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Branching Out to Communities: Reflections from the Eighteenth United Nations Forest Forum

By Max Han

On the morning of 8 May 2023, I cradled a cup of Penang Kopi O’ in my hands, a comforting touch of home, as I walked past rows of national flags rippling in the wind. I paused briefly when I spotted Malaysia’s flag, a moment of quiet pride before I flashed my badge for security checks. Stepping into the United Nations Headquarters in New York City, I felt a wave of awe and anticipation wash over me as I prepared myself for the week-long Eighteenth United Nations Forest Forum (UNFF18). I was ready to listen, participate, and share stories of young Malaysians’ grassroots work from my nonprofit Youths United For Earth (YUFE).

The UNFF is an international platform to address issues related to forests and sustainable forest management through dialogue, policy development, and international cooperation. This year’s forum was strategically designed as a technical assembly, setting the stage for a policy-focused UNFF19 next year. Through interactive dialogues, the UNFF18 explored themes such as enhancing the social, economic, and environmental benefits of forests, strengthening forest governance, and strategizing the mobilization of finances for sustainable forest management.

The forum brought together different stakeholders: members of the UNFF, the Collaborative Partnership on Forests (CPF), and its member organizations. To enrich discourse, major stakeholder groups such as farmers, indigenous groups, women, and youth were invited to bring their perspectives. Representing the International Forestry Students Association, we, the youth delegates from across the world, were the voice of the Major Group for Children and Youth. In this collective assembly, we all shared a common objective – to lend our voices, articulate our perspectives, and contribute to the global dialogue on sustainable forest management.

As the UNFF18 Chair banged the gavel, sessions swung into full motion. Throughout the week, I found myself immersed in dynamic political exchanges, ranging from the challenges of forest monitoring to the opportunities of carbon markets and bioenergy. Member nations took the stage to present their progress and challenges in sustainable forest management, sparking debates on the responsibilities of wealthier nations to financially support developing countries in their forest preservation efforts. I distinctly remember the delegate from the Democratic Republic of Congo, who passionately highlighted the long-overdue commitment of developed nations to finance the preservation of forests in developing countries. It was one thing to learn about the common but differentiated responsibilities of nations in theory, but quite another to hear the urgency in the delegates’ voices and feel the palpable tension in the air.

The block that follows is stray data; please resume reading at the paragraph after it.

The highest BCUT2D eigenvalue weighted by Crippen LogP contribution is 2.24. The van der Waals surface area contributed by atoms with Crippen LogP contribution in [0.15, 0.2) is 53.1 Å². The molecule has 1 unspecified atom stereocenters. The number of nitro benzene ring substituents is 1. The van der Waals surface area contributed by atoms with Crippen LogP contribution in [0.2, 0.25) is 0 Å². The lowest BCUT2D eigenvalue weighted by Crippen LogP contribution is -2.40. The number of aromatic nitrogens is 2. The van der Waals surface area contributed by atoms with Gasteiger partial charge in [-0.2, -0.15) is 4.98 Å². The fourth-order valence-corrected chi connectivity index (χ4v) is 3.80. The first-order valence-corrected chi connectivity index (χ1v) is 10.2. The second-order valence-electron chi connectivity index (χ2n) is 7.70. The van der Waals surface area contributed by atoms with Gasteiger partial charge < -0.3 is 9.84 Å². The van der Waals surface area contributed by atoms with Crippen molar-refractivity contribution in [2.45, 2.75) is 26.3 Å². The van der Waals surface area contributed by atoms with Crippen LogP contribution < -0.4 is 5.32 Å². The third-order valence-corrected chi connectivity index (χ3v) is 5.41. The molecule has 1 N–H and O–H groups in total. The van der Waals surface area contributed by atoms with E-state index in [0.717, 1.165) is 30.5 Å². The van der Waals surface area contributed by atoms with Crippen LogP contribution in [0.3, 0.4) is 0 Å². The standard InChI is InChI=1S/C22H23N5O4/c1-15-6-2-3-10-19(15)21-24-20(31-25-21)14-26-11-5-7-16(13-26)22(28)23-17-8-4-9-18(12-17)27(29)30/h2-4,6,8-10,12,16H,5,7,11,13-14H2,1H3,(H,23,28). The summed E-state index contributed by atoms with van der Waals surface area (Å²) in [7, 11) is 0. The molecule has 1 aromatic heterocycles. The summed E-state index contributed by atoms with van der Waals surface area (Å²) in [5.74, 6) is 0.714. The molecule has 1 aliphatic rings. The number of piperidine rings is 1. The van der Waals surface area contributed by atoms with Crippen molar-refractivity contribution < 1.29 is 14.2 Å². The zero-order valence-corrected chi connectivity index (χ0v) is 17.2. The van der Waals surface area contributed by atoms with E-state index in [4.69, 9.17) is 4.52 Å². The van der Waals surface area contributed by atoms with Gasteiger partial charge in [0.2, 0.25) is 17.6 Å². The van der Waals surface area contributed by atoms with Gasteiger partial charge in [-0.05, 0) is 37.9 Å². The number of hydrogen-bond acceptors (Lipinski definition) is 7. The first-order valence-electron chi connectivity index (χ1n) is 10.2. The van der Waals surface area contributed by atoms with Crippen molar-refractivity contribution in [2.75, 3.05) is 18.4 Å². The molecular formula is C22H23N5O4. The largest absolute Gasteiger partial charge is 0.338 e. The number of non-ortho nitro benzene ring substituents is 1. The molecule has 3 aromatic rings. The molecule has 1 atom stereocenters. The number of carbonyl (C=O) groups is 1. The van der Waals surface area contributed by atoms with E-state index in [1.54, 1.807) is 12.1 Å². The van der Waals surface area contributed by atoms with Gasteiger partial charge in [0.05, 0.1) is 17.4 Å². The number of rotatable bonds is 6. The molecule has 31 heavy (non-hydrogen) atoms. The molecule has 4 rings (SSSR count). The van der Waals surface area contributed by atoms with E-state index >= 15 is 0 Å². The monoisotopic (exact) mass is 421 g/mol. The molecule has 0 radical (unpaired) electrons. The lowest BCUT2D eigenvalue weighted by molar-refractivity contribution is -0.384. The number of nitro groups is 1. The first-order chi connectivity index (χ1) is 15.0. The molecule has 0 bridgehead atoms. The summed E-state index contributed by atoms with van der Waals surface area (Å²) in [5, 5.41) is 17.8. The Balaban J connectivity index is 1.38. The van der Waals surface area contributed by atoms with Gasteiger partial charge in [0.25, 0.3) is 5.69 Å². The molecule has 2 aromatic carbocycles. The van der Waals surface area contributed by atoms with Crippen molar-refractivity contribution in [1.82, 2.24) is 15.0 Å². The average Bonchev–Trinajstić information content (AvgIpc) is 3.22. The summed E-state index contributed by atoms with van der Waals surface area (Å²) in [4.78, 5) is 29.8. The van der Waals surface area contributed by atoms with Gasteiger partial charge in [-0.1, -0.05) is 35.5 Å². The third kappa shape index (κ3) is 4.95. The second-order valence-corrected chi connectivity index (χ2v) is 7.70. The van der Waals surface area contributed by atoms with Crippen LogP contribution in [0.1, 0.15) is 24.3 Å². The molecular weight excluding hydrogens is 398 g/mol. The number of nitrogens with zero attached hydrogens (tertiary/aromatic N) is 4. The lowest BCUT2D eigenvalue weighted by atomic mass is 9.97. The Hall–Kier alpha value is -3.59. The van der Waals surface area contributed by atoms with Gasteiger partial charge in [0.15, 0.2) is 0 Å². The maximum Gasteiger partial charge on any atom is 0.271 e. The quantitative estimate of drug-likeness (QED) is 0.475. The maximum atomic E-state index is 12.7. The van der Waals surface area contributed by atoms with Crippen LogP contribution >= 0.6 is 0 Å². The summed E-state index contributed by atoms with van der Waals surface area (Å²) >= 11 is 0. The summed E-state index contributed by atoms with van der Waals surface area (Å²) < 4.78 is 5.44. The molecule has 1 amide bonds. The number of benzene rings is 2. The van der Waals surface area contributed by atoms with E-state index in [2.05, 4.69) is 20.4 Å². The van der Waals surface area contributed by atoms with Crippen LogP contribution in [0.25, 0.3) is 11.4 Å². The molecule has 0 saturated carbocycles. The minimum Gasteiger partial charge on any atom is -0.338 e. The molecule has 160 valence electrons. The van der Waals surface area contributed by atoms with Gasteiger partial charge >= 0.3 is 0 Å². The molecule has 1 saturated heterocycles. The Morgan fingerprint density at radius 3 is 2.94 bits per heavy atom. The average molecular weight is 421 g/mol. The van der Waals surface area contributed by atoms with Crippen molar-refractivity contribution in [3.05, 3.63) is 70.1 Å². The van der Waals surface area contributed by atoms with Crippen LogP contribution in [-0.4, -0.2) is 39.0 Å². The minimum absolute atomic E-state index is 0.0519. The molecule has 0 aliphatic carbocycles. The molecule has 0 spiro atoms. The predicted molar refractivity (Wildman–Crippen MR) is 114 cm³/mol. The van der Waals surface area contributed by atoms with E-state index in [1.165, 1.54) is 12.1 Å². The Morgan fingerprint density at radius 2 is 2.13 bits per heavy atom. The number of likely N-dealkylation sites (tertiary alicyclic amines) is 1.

As the delegates’ presentations rolled on, I noticed the lack of discourse surrounding gender and indigenous group stewardship. It was largely Latin American nations that highlighted their critical role in protecting forests, with Costa Rica reminding everyone that “the ones who will actually implement these solutions” are mainly indigenous people, children, women, and youth. I was also struck by the difficulties we, as youth delegates, faced in voicing our inputs. During agenda item 3(c) Contributions of Major Groups, our intentions to speak got lost amongst a private sector panel discussion on regenerative agriculture, confusion over the agenda, and many competing voices. 

With each day, the importance of stakeholder representation became increasingly clear. In high-level policy discussions, it is easy to be swept away in the delicate dance of diplomacy and overlook the significance of local communities who are the true forest custodians. As youth representatives, we are uniquely positioned to remind the floor of unspoken truths delegates may hesitate to mention — the elephants in the room, or rather, the forest. 

Through drafting and delivering interventions to the floor, we shared our first-hand experiences in environmental education, highlighted the often-ignored rights and needs of local communities, and championed alternative forms of knowledge like youth and indigenous environmental stewardship. By our side was an indigenous representative from Columbia, who shed light on the exploitative practices of forest management and the urgent need for meaningful community engagement. It was a poignant reminder that their voices, often drowned in the sea of political exchanges, carry the weight of lived experiences and alternative forms of knowledge that are crucial to our understanding of sustainable forest management.

My experience of the UNFF18 is a powerful testament that sustainable forest management is not just about forests, but also about people and communities. On the first day, we asked schoolchildren visiting the UN what they like about forests. They replied, “Crazy fruits and multiple animals!” A girl said, “Mother Nature!” Through them, I hope we are all reminded of why we were there – to ensure that these children and future generations can continue experiencing the wonders of our forests. 

As a Malaysian, I feel deeply honored to bring the stories and efforts of young Malaysian environmentalists to this global platform. 

As a youth, I feel disillusioned at the challenges we faced in voicing our inputs, but hope in the collective effort to build a liveable world – through policies that protect forests and biodiversity, policies that allow the children’s “crazy fruits” to grow, and policies that truly branch out to all communities.